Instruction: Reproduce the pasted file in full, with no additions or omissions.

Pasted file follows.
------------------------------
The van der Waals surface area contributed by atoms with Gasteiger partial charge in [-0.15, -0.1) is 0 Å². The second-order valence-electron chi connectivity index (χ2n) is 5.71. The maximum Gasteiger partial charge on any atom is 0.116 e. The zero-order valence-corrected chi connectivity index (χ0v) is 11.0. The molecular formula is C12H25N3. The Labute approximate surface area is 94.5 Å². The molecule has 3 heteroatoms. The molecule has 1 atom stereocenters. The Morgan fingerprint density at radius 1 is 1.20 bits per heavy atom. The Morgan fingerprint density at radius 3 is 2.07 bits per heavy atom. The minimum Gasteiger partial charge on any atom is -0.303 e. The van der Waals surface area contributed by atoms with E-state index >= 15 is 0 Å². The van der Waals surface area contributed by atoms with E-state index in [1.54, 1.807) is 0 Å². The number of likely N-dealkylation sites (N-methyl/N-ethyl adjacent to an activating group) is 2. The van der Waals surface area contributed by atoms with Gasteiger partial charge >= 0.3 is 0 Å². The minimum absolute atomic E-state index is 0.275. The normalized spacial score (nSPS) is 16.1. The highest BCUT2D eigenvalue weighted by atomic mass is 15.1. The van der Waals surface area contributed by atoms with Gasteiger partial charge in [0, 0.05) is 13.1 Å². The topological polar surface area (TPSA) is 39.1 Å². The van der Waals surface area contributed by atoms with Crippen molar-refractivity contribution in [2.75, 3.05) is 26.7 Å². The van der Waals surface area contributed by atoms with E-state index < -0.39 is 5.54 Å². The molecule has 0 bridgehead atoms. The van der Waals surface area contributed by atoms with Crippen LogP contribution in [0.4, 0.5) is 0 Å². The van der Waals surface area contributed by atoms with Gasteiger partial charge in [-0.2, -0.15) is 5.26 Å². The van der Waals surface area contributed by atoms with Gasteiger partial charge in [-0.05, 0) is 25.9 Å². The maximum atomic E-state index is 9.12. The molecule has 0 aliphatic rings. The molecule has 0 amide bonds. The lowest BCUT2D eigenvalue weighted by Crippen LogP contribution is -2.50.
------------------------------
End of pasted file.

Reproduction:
The van der Waals surface area contributed by atoms with Gasteiger partial charge in [-0.15, -0.1) is 0 Å². The second-order valence-electron chi connectivity index (χ2n) is 5.71. The maximum Gasteiger partial charge on any atom is 0.116 e. The zero-order valence-corrected chi connectivity index (χ0v) is 11.0. The molecular formula is C12H25N3. The Labute approximate surface area is 94.5 Å². The molecule has 3 heteroatoms. The molecule has 1 atom stereocenters. The Morgan fingerprint density at radius 1 is 1.20 bits per heavy atom. The Morgan fingerprint density at radius 3 is 2.07 bits per heavy atom. The minimum Gasteiger partial charge on any atom is -0.303 e. The van der Waals surface area contributed by atoms with E-state index >= 15 is 0 Å². The van der Waals surface area contributed by atoms with E-state index in [1.54, 1.807) is 0 Å². The number of likely N-dealkylation sites (N-methyl/N-ethyl adjacent to an activating group) is 2. The van der Waals surface area contributed by atoms with Gasteiger partial charge >= 0.3 is 0 Å². The minimum absolute atomic E-state index is 0.275. The normalized spacial score (nSPS) is 16.1. The highest BCUT2D eigenvalue weighted by atomic mass is 15.1. The van der Waals surface area contributed by atoms with Gasteiger partial charge in [0, 0.05) is 13.1 Å². The topological polar surface area (TPSA) is 39.1 Å². The van der Waals surface area contributed by atoms with Crippen molar-refractivity contribution in [2.75, 3.05) is 26.7 Å². The van der Waals surface area contributed by atoms with E-state index < -0.39 is 5.54 Å². The molecule has 0 bridgehead atoms. The van der Waals surface area contributed by atoms with Crippen LogP contribution in [0.4, 0.5) is 0 Å². The van der Waals surface area contributed by atoms with Gasteiger partial charge in [-0.2, -0.15) is 5.26 Å². The van der Waals surface area contributed by atoms with Gasteiger partial charge in [-0.05, 0) is 25.9 Å². The maximum atomic E-state index is 9.12. The molecule has 0 aliphatic rings. The molecule has 0 amide bonds. The lowest BCUT2D eigenvalue weighted by Crippen LogP contribution is -2.50.